As you move from shop to car with shop- ping bags swinging, the blur of humanity at ground level that means "beggar" occupies your thoughts for only a fraction of a second - even when you are black and the beggars are white and the setting is the main shopping street of Durban, in Nelson Mandela's South Africa.

Poor whites are nothing new in South Africa, but their numbers have risen steadily through the Nineties. South Africa has been buffeted by the global recession, and for its victims there is no safety net of social security. Because in the past there was no need: to South Africa's whites, apartheid was in effect a gigantic affirmative action programme. Now that apartheid has been dismantled, the inevitable has happened. Competing in the job market for the first time with blacks and Coloureds, more and more whites are finding themselves first redundant, and then on the skids.

Many blacks in a similar predicament are saved from destitution by one generous relative who happens to be in work. For whites, however, lacking the support of an extended family, the drop from modest respectability to a life on the streets can be precipitous.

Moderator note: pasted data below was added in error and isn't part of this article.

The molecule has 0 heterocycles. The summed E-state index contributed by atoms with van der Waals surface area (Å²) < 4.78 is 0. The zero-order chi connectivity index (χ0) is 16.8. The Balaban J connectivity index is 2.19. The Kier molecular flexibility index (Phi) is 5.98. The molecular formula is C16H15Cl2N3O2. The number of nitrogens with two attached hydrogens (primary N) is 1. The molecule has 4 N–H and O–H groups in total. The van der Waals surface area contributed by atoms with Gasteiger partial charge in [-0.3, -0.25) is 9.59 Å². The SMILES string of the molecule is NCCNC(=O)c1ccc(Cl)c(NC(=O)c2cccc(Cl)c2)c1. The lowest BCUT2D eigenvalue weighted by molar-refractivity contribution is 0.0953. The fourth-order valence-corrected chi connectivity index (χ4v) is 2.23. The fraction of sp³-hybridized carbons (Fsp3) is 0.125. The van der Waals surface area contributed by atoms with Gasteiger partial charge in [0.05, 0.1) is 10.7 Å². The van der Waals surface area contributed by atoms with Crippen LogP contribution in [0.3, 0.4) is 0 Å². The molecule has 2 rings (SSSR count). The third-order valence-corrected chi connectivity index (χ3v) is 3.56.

Nelson Mandela's government has held back from inflicting harsh economic punishment on its former oppressors: the deal the ANC made with the whites was, in essence, give us power and we promise not to take away your money. But times have undoubtedly been growing harder for those whites whose success owed more to their race than their talent. In the apartheid years, job reservation policies kept jobs in a slew of semi-skilled trades - in the railways, the post office, the mines and other industries - exclusively for whites. All these policies have been scrapped. As a result, many white farmers forced off the land by drought have failed to find alternative work.

Mandela has not pursued the sort of rigorous affirmative action policy to reduce black un-employment that might have been expected, but many employers have considered it either just or judicious - or both - to employ more black people than before. Blacks of education and ability find opportunities opening for them in sectors that were formerly shut tight, such as the civil service. Meanwhile, whites who are too dim or unenterprising or plain unlucky, plumb the depths. Thus, day by day South Africa becomes a more normal country. Its problems become normal ones, too. Photograph by Gideon Mendel